Russians’ high level of confidence in their president’s ability to do the right thing regarding world affairs endures. A full 87% have some or a lot of confidence in Vladimir Putin’s handling of global issues, a share that has held relatively steady since the outbreak of the Ukraine conflict in 2014.
More than half of Russians express a lot of confidence in Putin, though this number has slipped since 2015 from 66% to 58%. He gets lower ratings among Russians who are unhappy with the country’s economic situation, however. Only 46% of those who think the economy is bad have a lot of confidence in Putin, compared with a full 70% of those who think the economy is good.
Despite the durability of Putin’s overall rating, his performance in handling specific issues has taken a hit since 2015. Across seven issues, approval of Putin has dropped by anywhere from 12 to 20 percentage points in the past two years. Although his approval on handling relations with China is currently his strongest issue, support for Putin on that measure dropped 12 points since 2015, to 78%.
On other foreign relations matters, approval has dropped similarly. Putin’s handling of relations with the U.S. dropped from 85% in 2015, when Barack Obama was still U.S. president, to 73% in the first months of the Donald Trump administration. His handling of relations with the European Union dropped 15 points in two years, to 67%. And the share that approves of the Russian president’s handling of relations with Ukraine has dropped by 20 points since the annexation of Crimea three years ago (83% in 2015, 63% in 2017).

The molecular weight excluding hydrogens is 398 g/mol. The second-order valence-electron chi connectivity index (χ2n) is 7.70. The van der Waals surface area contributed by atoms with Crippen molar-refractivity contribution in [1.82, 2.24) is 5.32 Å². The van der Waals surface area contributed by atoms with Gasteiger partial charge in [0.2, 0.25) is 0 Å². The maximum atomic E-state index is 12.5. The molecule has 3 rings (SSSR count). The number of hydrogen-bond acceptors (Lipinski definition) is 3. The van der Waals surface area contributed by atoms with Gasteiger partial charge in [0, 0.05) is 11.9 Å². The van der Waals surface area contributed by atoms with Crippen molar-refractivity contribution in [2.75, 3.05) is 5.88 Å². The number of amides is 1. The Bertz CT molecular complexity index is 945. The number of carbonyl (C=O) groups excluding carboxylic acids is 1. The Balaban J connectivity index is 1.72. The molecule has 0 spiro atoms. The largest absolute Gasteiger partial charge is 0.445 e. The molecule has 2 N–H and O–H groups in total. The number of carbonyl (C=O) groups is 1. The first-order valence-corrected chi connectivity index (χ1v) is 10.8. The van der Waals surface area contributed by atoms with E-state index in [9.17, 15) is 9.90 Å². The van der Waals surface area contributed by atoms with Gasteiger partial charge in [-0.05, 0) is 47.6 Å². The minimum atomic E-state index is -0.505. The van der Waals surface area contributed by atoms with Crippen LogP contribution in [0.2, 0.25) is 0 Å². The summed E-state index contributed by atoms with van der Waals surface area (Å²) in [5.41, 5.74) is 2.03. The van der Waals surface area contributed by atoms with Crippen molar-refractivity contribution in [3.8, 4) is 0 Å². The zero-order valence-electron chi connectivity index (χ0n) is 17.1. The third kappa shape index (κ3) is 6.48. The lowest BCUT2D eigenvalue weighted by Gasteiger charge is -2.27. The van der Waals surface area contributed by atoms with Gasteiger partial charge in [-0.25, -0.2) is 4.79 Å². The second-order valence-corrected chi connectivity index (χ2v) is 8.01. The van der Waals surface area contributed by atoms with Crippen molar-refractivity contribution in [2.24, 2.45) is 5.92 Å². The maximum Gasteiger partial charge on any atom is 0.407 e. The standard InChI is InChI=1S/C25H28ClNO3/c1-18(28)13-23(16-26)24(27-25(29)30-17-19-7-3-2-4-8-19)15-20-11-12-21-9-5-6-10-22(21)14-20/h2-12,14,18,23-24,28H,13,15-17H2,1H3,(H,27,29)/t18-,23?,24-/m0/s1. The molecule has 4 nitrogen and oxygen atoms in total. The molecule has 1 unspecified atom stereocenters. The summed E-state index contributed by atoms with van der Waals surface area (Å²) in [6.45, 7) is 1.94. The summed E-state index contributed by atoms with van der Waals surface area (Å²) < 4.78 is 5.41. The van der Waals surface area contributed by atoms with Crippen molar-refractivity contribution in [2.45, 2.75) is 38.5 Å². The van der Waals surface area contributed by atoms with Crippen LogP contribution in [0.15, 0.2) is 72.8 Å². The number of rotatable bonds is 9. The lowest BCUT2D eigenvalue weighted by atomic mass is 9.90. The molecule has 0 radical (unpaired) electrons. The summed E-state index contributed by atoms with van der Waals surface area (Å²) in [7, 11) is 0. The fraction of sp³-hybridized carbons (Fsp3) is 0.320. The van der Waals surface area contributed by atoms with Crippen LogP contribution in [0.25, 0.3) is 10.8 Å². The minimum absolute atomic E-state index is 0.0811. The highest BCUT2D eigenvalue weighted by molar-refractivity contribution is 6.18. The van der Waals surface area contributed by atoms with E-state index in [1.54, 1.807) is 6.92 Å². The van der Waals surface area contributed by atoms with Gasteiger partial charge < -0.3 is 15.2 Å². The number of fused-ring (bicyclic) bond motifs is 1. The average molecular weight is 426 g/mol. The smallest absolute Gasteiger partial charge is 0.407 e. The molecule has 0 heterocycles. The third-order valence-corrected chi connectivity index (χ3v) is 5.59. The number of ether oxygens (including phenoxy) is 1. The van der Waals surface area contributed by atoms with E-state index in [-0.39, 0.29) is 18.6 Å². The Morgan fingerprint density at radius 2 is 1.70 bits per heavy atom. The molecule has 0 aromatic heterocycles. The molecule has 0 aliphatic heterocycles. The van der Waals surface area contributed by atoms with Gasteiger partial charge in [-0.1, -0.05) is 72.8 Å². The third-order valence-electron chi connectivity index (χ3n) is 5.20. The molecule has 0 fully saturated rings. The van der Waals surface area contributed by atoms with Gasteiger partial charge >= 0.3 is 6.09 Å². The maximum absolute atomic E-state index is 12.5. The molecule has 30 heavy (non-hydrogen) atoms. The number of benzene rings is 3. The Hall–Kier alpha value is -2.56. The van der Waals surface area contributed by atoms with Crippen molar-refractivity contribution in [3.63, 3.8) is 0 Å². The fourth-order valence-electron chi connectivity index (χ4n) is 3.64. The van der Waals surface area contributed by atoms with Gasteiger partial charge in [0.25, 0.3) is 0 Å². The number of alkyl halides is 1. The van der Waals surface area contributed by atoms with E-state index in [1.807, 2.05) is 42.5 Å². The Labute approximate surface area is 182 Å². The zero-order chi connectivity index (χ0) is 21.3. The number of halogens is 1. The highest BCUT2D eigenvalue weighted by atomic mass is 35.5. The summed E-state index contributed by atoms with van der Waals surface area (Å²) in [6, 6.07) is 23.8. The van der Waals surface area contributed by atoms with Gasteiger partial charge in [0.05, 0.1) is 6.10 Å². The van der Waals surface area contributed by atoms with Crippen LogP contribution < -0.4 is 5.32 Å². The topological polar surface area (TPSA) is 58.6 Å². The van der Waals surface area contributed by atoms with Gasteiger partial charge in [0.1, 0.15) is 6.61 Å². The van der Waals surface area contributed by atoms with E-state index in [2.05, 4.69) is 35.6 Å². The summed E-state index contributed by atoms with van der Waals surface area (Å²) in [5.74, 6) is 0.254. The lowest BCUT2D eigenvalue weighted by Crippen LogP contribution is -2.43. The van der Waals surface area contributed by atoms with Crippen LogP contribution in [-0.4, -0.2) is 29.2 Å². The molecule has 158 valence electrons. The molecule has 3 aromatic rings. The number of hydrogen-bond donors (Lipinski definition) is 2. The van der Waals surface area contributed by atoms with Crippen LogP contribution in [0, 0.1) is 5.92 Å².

On domestic issues, Putin’s ratings have slipped in the areas of energy policy (from 73% approval in 2015 to 60% today) and the economy (from 70% to 55%). Putin’s marks for reducing corruption have also fallen over the past two years, from 62% to 49%. A 57% majority approves of Putin’s approach to civil society (the question was asked for the first time this year).
Older Russians, in addition to viewing the issue of corruption as more problematic than younger Russians, are also less satisfied with Putin’s handling of the issue. Less than half (46%) of those ages 50 and older approve of Putin’s handling of corruption, compared with 57% of 18- to 29-year-olds.